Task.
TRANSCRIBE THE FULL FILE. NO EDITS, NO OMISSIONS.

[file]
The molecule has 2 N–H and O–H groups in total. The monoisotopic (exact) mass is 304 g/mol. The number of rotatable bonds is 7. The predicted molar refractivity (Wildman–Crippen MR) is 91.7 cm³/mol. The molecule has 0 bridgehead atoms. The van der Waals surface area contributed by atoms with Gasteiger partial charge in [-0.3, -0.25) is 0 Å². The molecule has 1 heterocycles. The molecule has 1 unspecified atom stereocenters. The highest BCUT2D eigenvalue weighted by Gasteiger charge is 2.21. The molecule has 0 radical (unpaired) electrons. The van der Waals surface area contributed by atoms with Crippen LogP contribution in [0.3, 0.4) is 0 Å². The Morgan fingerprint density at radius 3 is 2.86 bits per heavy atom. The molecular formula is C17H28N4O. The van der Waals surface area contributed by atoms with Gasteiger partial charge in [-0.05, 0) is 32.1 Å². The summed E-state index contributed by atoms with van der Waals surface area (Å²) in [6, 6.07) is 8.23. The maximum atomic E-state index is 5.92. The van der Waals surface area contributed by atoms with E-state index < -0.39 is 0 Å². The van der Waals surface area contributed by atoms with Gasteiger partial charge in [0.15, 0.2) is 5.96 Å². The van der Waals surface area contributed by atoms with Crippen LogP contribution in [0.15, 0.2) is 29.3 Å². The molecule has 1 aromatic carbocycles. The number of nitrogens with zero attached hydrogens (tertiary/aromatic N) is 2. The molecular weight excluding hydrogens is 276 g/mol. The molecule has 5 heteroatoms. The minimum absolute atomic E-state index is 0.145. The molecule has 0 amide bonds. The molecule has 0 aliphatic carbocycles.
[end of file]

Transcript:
The molecule has 2 N–H and O–H groups in total. The monoisotopic (exact) mass is 304 g/mol. The number of rotatable bonds is 7. The predicted molar refractivity (Wildman–Crippen MR) is 91.7 cm³/mol. The molecule has 0 bridgehead atoms. The van der Waals surface area contributed by atoms with Gasteiger partial charge in [-0.3, -0.25) is 0 Å². The molecule has 1 heterocycles. The molecule has 1 unspecified atom stereocenters. The highest BCUT2D eigenvalue weighted by Gasteiger charge is 2.21. The molecule has 0 radical (unpaired) electrons. The van der Waals surface area contributed by atoms with Crippen LogP contribution in [0.3, 0.4) is 0 Å². The Morgan fingerprint density at radius 3 is 2.86 bits per heavy atom. The molecular formula is C17H28N4O. The van der Waals surface area contributed by atoms with Gasteiger partial charge in [-0.05, 0) is 32.1 Å². The summed E-state index contributed by atoms with van der Waals surface area (Å²) in [6, 6.07) is 8.23. The maximum atomic E-state index is 5.92. The van der Waals surface area contributed by atoms with E-state index < -0.39 is 0 Å². The van der Waals surface area contributed by atoms with Gasteiger partial charge in [0.15, 0.2) is 5.96 Å². The van der Waals surface area contributed by atoms with Crippen LogP contribution in [0.15, 0.2) is 29.3 Å². The molecule has 1 aromatic carbocycles. The number of nitrogens with zero attached hydrogens (tertiary/aromatic N) is 2. The molecular weight excluding hydrogens is 276 g/mol. The molecule has 5 heteroatoms. The minimum absolute atomic E-state index is 0.145. The molecule has 0 amide bonds. The molecule has 0 aliphatic carbocycles.